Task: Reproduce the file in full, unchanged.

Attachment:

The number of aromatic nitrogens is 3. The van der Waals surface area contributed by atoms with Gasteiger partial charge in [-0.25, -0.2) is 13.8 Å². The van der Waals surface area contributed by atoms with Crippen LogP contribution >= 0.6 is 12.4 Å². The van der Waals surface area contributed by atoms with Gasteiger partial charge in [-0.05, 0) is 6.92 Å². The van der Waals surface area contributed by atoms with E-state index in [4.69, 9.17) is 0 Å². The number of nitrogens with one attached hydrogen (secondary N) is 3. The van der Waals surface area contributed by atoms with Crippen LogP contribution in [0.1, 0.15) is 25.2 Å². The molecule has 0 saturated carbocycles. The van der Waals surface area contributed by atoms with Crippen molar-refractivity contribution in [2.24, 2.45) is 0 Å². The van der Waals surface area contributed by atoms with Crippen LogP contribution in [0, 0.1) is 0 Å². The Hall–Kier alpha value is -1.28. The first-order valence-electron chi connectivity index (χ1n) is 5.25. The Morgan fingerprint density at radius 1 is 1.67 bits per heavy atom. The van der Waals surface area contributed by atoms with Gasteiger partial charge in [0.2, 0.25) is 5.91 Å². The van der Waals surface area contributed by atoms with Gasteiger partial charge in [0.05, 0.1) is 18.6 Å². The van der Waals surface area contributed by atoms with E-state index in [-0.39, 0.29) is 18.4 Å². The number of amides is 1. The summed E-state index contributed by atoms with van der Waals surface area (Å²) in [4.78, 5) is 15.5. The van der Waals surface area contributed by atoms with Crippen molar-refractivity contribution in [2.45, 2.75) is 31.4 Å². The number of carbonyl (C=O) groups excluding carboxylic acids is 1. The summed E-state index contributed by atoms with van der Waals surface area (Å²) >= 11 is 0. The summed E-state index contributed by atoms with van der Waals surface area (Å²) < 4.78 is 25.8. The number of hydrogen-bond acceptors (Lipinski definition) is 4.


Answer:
The number of aromatic nitrogens is 3. The van der Waals surface area contributed by atoms with Gasteiger partial charge in [-0.25, -0.2) is 13.8 Å². The van der Waals surface area contributed by atoms with Crippen LogP contribution >= 0.6 is 12.4 Å². The van der Waals surface area contributed by atoms with Gasteiger partial charge in [-0.05, 0) is 6.92 Å². The van der Waals surface area contributed by atoms with E-state index in [4.69, 9.17) is 0 Å². The number of nitrogens with one attached hydrogen (secondary N) is 3. The van der Waals surface area contributed by atoms with Crippen LogP contribution in [0.1, 0.15) is 25.2 Å². The molecule has 0 saturated carbocycles. The van der Waals surface area contributed by atoms with Crippen molar-refractivity contribution in [2.24, 2.45) is 0 Å². The van der Waals surface area contributed by atoms with Crippen LogP contribution in [0, 0.1) is 0 Å². The Hall–Kier alpha value is -1.28. The first-order valence-electron chi connectivity index (χ1n) is 5.25. The Morgan fingerprint density at radius 1 is 1.67 bits per heavy atom. The van der Waals surface area contributed by atoms with Gasteiger partial charge in [0.2, 0.25) is 5.91 Å². The van der Waals surface area contributed by atoms with Gasteiger partial charge in [0.05, 0.1) is 18.6 Å². The van der Waals surface area contributed by atoms with E-state index in [-0.39, 0.29) is 18.4 Å². The number of amides is 1. The summed E-state index contributed by atoms with van der Waals surface area (Å²) in [4.78, 5) is 15.5. The van der Waals surface area contributed by atoms with Crippen molar-refractivity contribution in [2.45, 2.75) is 31.4 Å². The number of carbonyl (C=O) groups excluding carboxylic acids is 1. The summed E-state index contributed by atoms with van der Waals surface area (Å²) >= 11 is 0. The summed E-state index contributed by atoms with van der Waals surface area (Å²) < 4.78 is 25.8. The number of hydrogen-bond acceptors (Lipinski definition) is 4.